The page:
A MAJOR new campaign to preserve the character of the English countryside was launched today (June 23) by the newly re-named Campaign to Protect Rural England - better known by thousands of country-lovers as the CPRE.
One of the UK's oldest and best-established rural charities, the one-time Council for the Protection (and before that the Preservation) of Rural England thinks that the new name will give it "a sharper, clearer identity."
And in its first campaign under the new title, it has chosen a particularly difficult task: just how do we define the "character" of a countryside and its market towns and villages which vary so greatly from region to region?
To try to pin down this elusive trait, the CPRE has issued a new report called the Lie of the Land, which is described as a "call to arms" to analyse "the importance and value of this diversity and the threats to it."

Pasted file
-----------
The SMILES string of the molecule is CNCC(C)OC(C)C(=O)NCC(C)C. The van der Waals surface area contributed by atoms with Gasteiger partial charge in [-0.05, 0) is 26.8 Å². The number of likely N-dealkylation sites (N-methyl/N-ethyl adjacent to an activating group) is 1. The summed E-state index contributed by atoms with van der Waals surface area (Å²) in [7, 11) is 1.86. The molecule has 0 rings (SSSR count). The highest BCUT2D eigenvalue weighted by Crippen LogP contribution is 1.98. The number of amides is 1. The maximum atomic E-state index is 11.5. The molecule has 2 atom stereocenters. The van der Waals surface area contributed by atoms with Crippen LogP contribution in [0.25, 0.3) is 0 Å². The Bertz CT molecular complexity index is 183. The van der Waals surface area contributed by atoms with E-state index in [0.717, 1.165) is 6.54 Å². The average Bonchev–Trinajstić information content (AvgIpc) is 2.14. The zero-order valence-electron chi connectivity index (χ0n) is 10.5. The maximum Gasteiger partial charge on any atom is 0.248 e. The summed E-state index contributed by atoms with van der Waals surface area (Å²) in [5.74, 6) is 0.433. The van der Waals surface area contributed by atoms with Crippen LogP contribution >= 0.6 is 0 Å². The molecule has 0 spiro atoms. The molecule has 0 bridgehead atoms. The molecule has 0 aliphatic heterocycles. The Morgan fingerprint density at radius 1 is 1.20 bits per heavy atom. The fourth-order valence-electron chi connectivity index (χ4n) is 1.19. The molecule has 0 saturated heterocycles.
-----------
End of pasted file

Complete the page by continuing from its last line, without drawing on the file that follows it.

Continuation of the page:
And these threats are growing by the day, making many areas looks the same or "homogenised."
Reasons for this are new roads, housing estates and other developments, all of which look the same wherever they are. The report is particularly scathing of the way that market towns are losing their individuality because of the opening of identical supermarkets, High Street chain stores, and the offices of banks and other financial institutions.
CPRE head of rural policy Tom Oliver complains: "Whether it is a death by a thousand cuts of through individual knockout blows, again and again the character of the English countryside is under attack as never before."